Joe Gilchrist posing at the Flora-Bama wall at Moonshine Beach in San Diego.By John Mullen

March 18, 2019 – Orange Beach, AL (OBA®) – When Ty Hauter has bands flown in from Nashville and Texas to his Moonshine Beach music venue in San Diego, the up-and-coming artists flock to the club’s Flora-Bama wall to take pictures.

“So, when bands come into town they always get their picture taken by it just like the owner did,” Hauter said. “It’s become this special wall that everybody gravitates to for selfies and what not before they take off out of town.

Flora-Bama wall at Moonshine Beach in San Diego.“They’re always asking ‘what made you think of this?’”

Although Hauter has visited the world-famous Flora-Bama once he came away enamored with the place.

“I adore it,” he said. “I think it’s a great place. I grew up in smaller towns in the Midwest and places like that, that’s what we dreamed about as kids.”

When he was putting together ideas for Moonshine Beach, a 1,500-seat venue and bar that does ticketed shows as well as host cover bands, his thoughts went back to the special place he visited on the Florida-Alabama line.

“Southern California doesn’t really have a country music scene,” Hauter said. “It just started evolving a few years ago and now it's expanding. I was trying to bring in more flavor from the Gulf Coast and the South. I’ve been living in Nashville for a couple of years now and I was trying to think of items that would resonate and somehow set a tone.

“In my mind, (the Flora-Bama is) one of the motherships of vibe and what it’s all about. That’s how it ended up on that wall.”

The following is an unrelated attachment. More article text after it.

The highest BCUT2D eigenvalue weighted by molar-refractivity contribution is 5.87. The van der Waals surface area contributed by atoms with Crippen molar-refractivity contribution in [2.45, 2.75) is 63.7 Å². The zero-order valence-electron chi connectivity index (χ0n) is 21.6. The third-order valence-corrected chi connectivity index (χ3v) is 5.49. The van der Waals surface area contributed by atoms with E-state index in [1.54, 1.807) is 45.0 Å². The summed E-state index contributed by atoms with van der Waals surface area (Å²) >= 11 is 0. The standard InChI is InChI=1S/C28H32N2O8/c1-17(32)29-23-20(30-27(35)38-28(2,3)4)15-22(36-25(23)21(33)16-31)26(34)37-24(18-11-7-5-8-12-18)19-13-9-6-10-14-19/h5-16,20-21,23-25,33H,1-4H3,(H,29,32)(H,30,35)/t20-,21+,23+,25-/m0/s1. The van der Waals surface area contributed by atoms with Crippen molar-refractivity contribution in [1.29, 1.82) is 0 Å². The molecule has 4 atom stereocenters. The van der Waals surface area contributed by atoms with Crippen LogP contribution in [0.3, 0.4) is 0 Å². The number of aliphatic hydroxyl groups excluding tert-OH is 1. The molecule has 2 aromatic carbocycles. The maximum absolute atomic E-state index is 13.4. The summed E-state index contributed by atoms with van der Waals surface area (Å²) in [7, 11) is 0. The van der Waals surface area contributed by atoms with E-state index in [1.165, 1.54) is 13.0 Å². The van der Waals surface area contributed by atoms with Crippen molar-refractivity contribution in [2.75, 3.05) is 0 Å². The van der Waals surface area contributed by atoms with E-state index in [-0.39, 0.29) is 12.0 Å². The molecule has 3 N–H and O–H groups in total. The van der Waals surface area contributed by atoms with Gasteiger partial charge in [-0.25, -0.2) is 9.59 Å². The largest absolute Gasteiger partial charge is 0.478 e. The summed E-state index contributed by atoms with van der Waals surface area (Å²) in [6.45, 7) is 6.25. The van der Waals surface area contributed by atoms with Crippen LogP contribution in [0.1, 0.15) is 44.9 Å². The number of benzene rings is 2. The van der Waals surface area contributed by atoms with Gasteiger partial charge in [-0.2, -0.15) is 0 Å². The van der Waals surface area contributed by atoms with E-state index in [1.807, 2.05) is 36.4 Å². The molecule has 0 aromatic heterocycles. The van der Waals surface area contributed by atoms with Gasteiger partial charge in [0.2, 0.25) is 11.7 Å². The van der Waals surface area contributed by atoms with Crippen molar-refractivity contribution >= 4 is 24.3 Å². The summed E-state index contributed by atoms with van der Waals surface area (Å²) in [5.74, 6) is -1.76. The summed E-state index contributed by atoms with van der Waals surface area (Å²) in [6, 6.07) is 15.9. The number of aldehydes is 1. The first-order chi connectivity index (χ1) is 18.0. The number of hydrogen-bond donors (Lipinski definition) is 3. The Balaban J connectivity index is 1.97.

He said the entire region has a good musical vibe but the Flora-Bama is the center of it all. He wanted to capture a bit of that for Moonshine Beach.

“It’s just an iconic place and some vibe from the Gulf Coast, I thought it was the perfect spot for it because it’s more of a beach venue,” he said. “In California, they don’t allow things close to the beach so that’s about as close as we could get nowadays. I guess I wanted to pay tribute in some way.”

Long-time Flora-Bama Joe Gilchrist stopped by to see the wall on a trip to San Diego and wants to bring a group from the Bama out for a visit.

“I think we ought to do a home-and-home party,” Gilchrist said. “Get a bunch of people to go out there and a bunch of people from out there to come here. I’m all for it.”

Line dancing at Moonshine Beach in San Diego.Hauter said he is planning to bring a group to the Flora-Bama this summer which would be just his second visit to the legendary roadhouse. His Flora-Bama display is the only advertisement for another music spot in either Moonshine Beach or the original bar in downtown, Moonshine Platz.

“It’s probably 20 feet long and six or seven feet high,” he said. “I think we have one wall that says Dixie Beer five cents and one wall that’s Jim Beam and another wall that says Fender guitars. The Flora-Bama thing is the only one that’s on a wall that’s really pushing another venue.”

His club offers a variety of ticketed shows as well as cover bands who mostly play for the weekend crowds. Ticketed shows are usually on Wednesdays, Thursdays and Sundays but sometimes one will pop up on a weekend.

“All of our bands either come out of Nashville or some out of Texas,” Hauter said. “We fly them in every weekend. There’s only a couple select bands that we can get out of L.A. or Arizona that are worth anything. We have some that are seasoned upstarts, kind of the Eli Young or Frankie Vali level, maybe Aaron Lewis. These are like $15 to $25 ticket shows.

“Cover bands or up and coming artists that play enough covers some we call baby acts that would be the opener of the opener for amphitheater shows. We can’t charge a ticket for them and they are good players. Of the 30 songs a night they play we let them sprinkle in maybe five to six of their own cuts and after that, they are primarily a cover band.”